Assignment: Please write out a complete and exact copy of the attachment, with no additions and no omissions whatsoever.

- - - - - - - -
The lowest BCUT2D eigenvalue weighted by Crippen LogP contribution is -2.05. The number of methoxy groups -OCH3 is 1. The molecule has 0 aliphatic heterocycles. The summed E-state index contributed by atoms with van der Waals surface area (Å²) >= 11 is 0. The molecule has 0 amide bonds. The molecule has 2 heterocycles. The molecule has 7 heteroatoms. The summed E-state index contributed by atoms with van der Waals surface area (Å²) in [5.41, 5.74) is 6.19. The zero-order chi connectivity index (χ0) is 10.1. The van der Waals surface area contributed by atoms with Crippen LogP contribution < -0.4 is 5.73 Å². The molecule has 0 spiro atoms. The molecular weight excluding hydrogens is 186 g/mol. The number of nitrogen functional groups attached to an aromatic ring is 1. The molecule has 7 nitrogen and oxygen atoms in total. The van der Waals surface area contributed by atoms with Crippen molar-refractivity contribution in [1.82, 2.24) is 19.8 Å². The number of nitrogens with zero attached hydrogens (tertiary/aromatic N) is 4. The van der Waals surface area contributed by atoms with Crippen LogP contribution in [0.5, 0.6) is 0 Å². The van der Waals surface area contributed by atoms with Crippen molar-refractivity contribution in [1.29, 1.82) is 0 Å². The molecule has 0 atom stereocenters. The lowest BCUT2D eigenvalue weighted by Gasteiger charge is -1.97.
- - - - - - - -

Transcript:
The lowest BCUT2D eigenvalue weighted by Crippen LogP contribution is -2.05. The number of methoxy groups -OCH3 is 1. The molecule has 0 aliphatic heterocycles. The summed E-state index contributed by atoms with van der Waals surface area (Å²) >= 11 is 0. The molecule has 0 amide bonds. The molecule has 2 heterocycles. The molecule has 7 heteroatoms. The summed E-state index contributed by atoms with van der Waals surface area (Å²) in [5.41, 5.74) is 6.19. The zero-order chi connectivity index (χ0) is 10.1. The van der Waals surface area contributed by atoms with Crippen LogP contribution < -0.4 is 5.73 Å². The molecule has 0 spiro atoms. The molecular weight excluding hydrogens is 186 g/mol. The number of nitrogen functional groups attached to an aromatic ring is 1. The molecule has 7 nitrogen and oxygen atoms in total. The van der Waals surface area contributed by atoms with Crippen molar-refractivity contribution in [1.82, 2.24) is 19.8 Å². The number of nitrogens with zero attached hydrogens (tertiary/aromatic N) is 4. The van der Waals surface area contributed by atoms with Crippen LogP contribution in [0.5, 0.6) is 0 Å². The van der Waals surface area contributed by atoms with Crippen molar-refractivity contribution in [1.29, 1.82) is 0 Å². The molecule has 0 atom stereocenters. The lowest BCUT2D eigenvalue weighted by Gasteiger charge is -1.97.